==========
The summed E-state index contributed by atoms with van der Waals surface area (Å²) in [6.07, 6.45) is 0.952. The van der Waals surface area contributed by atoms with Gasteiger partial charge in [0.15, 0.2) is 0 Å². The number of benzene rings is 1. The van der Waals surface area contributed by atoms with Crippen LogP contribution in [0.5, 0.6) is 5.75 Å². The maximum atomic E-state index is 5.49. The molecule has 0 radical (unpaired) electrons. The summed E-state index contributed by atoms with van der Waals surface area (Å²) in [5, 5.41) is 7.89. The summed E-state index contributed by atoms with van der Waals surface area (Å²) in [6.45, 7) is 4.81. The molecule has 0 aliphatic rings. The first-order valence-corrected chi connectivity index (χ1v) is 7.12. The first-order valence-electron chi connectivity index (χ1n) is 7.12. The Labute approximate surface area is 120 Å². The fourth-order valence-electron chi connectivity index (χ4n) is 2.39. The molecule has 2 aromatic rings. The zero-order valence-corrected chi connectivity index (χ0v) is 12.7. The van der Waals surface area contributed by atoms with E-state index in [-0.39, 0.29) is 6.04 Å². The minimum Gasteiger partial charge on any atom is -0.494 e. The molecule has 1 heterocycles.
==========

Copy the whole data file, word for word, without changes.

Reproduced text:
The summed E-state index contributed by atoms with van der Waals surface area (Å²) in [6.07, 6.45) is 0.952. The van der Waals surface area contributed by atoms with Gasteiger partial charge in [0.15, 0.2) is 0 Å². The number of benzene rings is 1. The van der Waals surface area contributed by atoms with Crippen LogP contribution in [0.5, 0.6) is 5.75 Å². The maximum atomic E-state index is 5.49. The molecule has 0 radical (unpaired) electrons. The summed E-state index contributed by atoms with van der Waals surface area (Å²) in [5, 5.41) is 7.89. The summed E-state index contributed by atoms with van der Waals surface area (Å²) in [6.45, 7) is 4.81. The molecule has 0 aliphatic rings. The first-order valence-corrected chi connectivity index (χ1v) is 7.12. The first-order valence-electron chi connectivity index (χ1n) is 7.12. The Labute approximate surface area is 120 Å². The fourth-order valence-electron chi connectivity index (χ4n) is 2.39. The molecule has 2 aromatic rings. The zero-order valence-corrected chi connectivity index (χ0v) is 12.7. The van der Waals surface area contributed by atoms with E-state index in [-0.39, 0.29) is 6.04 Å². The minimum Gasteiger partial charge on any atom is -0.494 e. The molecule has 1 heterocycles.